1975: When Marvel Comics ripped 007

One of the more unusual titles published by Marvel Comics came out in the mid-1970s. That’s when the company’s Dealy Hands of Kung Fu magazine ran a detailed critique of The Man With The Golden Gun. The article by Don McGregor, then a writer for Marvel, ripped almost everybody associated with the movie.

Some background: Deadly Hands of Kung Fu was a 75-cent magazine on newsstands featuring characters such as Shang Chi and the Sons of the Dragons. Horror comics and kung fu stories were popular for Marvel so the company came out with magazines with black-and-white artwork and a higher price (regular comics were 25 cents at the time).

Issue 12 of the magazine in 1975 was unusual in that the cover story was McGregor’s long review of the movie, not a comic story. Marvel even commissioned iconic comic artist Neal Adams to do the cover of Roger Moore as Bond, in a scene based on the movie’s “karate school” sequence. You can view that cover by CLICKING RIGHT HERE. Our recollection of the article is that McGregor wrote from the perspective of a long-time fan who didn’t care for the lighter tone of the 1970s films that Eon Productions was making. The title of the article: The Man With The Golden Gun Shoots Blanks!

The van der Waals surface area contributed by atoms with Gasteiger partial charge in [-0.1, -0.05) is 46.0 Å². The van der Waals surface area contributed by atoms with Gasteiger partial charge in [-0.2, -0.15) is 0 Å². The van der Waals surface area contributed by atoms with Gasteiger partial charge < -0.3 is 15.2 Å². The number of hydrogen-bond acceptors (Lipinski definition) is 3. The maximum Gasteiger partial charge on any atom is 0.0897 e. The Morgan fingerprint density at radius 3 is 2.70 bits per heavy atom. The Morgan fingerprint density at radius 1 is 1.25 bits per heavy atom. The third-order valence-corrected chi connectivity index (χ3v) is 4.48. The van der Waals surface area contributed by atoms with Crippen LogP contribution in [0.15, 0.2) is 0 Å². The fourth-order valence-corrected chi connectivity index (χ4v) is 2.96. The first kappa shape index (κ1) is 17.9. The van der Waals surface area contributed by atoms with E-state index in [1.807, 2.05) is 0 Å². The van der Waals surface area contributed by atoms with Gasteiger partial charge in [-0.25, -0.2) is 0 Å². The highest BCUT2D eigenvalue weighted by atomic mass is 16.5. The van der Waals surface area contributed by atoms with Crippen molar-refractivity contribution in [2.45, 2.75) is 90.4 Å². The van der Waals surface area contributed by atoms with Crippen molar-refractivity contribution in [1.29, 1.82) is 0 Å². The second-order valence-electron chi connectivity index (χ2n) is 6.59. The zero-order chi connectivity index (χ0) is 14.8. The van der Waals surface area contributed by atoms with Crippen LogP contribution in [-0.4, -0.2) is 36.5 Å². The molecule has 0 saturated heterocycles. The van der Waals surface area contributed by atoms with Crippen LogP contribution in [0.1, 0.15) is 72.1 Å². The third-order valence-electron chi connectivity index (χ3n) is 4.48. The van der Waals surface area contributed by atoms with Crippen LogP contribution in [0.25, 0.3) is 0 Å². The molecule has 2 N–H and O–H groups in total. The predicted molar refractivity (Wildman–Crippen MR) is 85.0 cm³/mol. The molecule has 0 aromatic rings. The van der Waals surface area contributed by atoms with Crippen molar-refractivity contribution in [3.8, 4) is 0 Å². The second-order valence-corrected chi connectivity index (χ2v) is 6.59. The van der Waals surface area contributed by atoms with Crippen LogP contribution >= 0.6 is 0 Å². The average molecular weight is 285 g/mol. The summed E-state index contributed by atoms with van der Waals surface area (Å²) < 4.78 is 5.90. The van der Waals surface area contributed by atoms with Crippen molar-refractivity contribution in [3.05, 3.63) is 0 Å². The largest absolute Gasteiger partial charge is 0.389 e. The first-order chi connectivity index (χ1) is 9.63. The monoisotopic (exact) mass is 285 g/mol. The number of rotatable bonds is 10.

We were reminded about after some Bond fans we know were discussing Golden Gun. It’s been years since we read the McGregor article but it’s definitely one of the more unusual things Marvel had done up to that time. Evidently, nobody at Eon held a grudge because Marvel ended up doing the official comics adaptation of For Your Eyes Only in 1981.

About two decades later, McGregor did his own take on 007 in a comic book story called The Quasimodo Gambit.

3 Responses

  1. I believe I still have those issues of DHoKF (it was a two-part evisceration by McGregor, who never said in 20 words what he could say in 200.) I’ll try to dig ’em out and scan ’em for ya.

    Marvel’s connection to Bond also includes a character in the “Shang Chi, Master of Kung Fu” comic called Clive Reston who was clearly (but, for copyright reasons, I assume, never explicitly) the son of James Bond. During Paul Gulacy’s tenure on the series, he was often drawn looking exactly like Sean Connery.

  2. Clive Reston was purportedly the son of James Bond and the grandson of Sherlock Holmes. I distinctly recall one panel in which he was driving an Aston Martin DB5 and smoking a bent pipe!

    Nice to hear from you, Barry!

  3. […] example, Don McGregor, then a writer for Marvel Comics, savaged the movie in a lengthy article in a 1975 issue of Deadly Hands of Kung Fu magazine (which featured a cover […]

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